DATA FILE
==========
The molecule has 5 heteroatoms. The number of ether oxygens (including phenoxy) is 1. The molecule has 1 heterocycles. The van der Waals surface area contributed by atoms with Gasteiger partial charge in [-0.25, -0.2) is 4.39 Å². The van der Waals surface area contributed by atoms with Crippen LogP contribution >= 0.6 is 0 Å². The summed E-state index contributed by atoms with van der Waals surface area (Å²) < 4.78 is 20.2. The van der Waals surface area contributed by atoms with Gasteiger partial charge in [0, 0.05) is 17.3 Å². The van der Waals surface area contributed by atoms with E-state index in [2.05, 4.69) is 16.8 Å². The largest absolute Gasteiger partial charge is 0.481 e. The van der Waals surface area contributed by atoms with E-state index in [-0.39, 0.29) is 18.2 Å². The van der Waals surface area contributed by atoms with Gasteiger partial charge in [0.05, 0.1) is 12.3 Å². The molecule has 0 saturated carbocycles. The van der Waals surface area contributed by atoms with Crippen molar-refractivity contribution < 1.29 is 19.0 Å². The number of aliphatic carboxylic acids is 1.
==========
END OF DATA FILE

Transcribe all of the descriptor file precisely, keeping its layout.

The molecule has 5 heteroatoms. The number of ether oxygens (including phenoxy) is 1. The molecule has 1 heterocycles. The van der Waals surface area contributed by atoms with Gasteiger partial charge in [-0.25, -0.2) is 4.39 Å². The van der Waals surface area contributed by atoms with Crippen LogP contribution >= 0.6 is 0 Å². The summed E-state index contributed by atoms with van der Waals surface area (Å²) < 4.78 is 20.2. The van der Waals surface area contributed by atoms with Gasteiger partial charge in [0, 0.05) is 17.3 Å². The van der Waals surface area contributed by atoms with E-state index in [2.05, 4.69) is 16.8 Å². The largest absolute Gasteiger partial charge is 0.481 e. The van der Waals surface area contributed by atoms with E-state index in [-0.39, 0.29) is 18.2 Å². The van der Waals surface area contributed by atoms with Gasteiger partial charge in [0.05, 0.1) is 12.3 Å². The molecule has 0 saturated carbocycles. The van der Waals surface area contributed by atoms with Crippen molar-refractivity contribution < 1.29 is 19.0 Å². The number of aliphatic carboxylic acids is 1.